Gingival Cyst is a small superficial cyst which is found in the alveolar mucosa, and as the name suggests it does not involve the alveolar bone.
Gingival cysts are of 2 types:
- Gingival (Alveolar) Cyst of Newborn
- Gingival cyst of the Adult
Gingival (Alveolar) Cyst of the Newborn:
Gingival cyst of the newborn is a small, superficial, keratin-filled cysts that are found on the alveolar mucosa of the infants. Seen in almost 50% of New borns. Gingival Cysts disappear simultaneously by rupture into the oral cavity, due to this feature they are seldom noticed or sampled for biopsy.
Origin of Gingival cyst of newborn:
- These cysts arise from remnants of the dental lamina.
- Epstein’s Pearls
- Bohn’s Nodules
- Gingival Cysts of the newborn appear as small, multiple whitish papules on the mucosa overlying the alveolar processes of the neonates.
- The individual cysts are usually no more than 2 – 3 mm in diameter.
- Maxillary alveolus > Mandibular alveolus
- Examination of an intact gingival cyst of the newborn shows a Thin, Flattened epithelial ligning with a parakeratotic surface.
- It is a true cyst with Thin Epithelial lining
- The Lumen contains Keratinaceous Debris
- Dystrophic calcifications and Rushton’s bodies also may be found.
Treatment of Gingival Cyst of Newborn and Prognosis:
- No treatment is indicated for gingival cysts of the newborn because the lesions spontaneously involute as a result of the rupture of the cysts and resultant contact with the oral mucous surface.
- The lesions are rarely seen after 3 months of age
What are Epstein’s Pearls:
- Develop from the epithelial remnants in the lines of fusion
- Nodules seen along the median palatine raphe.
What are Bohn’s Nodules:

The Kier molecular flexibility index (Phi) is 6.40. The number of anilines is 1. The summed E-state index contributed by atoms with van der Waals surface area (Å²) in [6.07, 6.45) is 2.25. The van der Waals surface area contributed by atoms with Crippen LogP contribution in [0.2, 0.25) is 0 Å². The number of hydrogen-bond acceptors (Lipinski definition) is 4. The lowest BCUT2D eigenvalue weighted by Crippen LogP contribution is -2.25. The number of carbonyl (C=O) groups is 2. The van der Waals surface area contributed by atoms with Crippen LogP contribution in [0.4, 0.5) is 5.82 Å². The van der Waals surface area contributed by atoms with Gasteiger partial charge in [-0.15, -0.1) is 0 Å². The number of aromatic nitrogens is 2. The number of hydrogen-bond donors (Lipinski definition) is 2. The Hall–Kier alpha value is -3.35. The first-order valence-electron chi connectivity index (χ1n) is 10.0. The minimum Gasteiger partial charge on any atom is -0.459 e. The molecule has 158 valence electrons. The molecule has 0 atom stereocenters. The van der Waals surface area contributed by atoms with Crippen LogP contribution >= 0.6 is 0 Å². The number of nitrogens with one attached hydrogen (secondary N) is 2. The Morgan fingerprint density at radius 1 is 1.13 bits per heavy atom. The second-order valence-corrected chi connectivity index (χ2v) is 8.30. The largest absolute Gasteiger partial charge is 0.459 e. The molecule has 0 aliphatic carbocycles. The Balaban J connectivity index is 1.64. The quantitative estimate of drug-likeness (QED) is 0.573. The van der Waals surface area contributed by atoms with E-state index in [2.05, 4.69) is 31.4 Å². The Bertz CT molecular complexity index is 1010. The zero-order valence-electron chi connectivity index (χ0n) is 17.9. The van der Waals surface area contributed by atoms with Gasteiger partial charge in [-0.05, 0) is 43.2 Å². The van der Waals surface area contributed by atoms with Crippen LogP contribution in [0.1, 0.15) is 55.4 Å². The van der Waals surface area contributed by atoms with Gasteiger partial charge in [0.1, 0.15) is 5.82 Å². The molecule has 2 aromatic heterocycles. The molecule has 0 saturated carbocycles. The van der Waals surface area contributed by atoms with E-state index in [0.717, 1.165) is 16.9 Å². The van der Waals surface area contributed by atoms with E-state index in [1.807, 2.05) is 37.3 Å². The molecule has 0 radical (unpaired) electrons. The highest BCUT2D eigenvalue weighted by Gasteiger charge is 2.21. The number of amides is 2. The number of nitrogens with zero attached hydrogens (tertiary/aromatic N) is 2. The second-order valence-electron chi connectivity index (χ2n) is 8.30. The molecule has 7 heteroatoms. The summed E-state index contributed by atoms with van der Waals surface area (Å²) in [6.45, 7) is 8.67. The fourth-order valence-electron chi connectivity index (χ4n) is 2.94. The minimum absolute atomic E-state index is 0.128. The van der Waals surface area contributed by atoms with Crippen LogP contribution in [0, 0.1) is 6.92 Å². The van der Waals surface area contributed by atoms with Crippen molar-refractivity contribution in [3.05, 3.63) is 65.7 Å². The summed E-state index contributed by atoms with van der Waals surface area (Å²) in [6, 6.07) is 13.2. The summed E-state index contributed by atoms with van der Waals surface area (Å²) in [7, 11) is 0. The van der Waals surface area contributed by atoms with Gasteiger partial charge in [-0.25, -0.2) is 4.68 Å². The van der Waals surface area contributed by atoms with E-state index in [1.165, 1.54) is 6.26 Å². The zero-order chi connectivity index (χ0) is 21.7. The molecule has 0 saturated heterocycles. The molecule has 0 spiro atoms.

- Derived from the palatal salivary gland structures.
- Seen on the palate at the junction of hard and soft palates – Located lingually to anteriors mostly but occasionally to posteriors.
Gingival cyst of the Adult:
The Gingival cyst of the adult is an uncommon lesion. It is considered to represent the soft tissue counterpart of the Lateral Periodontal cyst because of the origin.
The Gingival cyst of the adult arises from the Rests of the dental lamina (Rests of Serres).
- Occurs mostly in the Mandibular Canine and Premolar area (60% to 75%)
- Age: fifth and sixth decades of life
- The Gingival cyst is seen mostly on the Facial Gingiva or the Alveolar mucosa
- Maxillary gingival cysts are usually found in the Incisor, canine and premolar area.
- Clinically gingival cysts of adults appear as Painless, dome like swellings usually 0.5cm in diameter sometimes larger.
- Color: Bluish or Bluish Gray in color
- “Cupping out” of the alveolar bone: Which is not clear when seen in radiograph but visible when excised.
- If bine loss is visible in radiograph then it can be determined as a lateral periodontal cyst.
- This flattened epithelial lining with or without focal plaques that contain clear cells
- Small nests of these glycogen rich clear cells which represent rests of dental lamina also may be seen in the surrounding connective tissue
Calcifications or ossifications seen in the traumatic or implantation type
Unicystic or polycystic
- Sometimes the cystic lining is so thin it is easily mistaken for the endothelial lining of a dilated blood vessel.
Treatment of gingival cyst of adults and Prognosis:
- Gingival cyst of adult responds well to Simple surgical excision.
- Prognosis is excellent.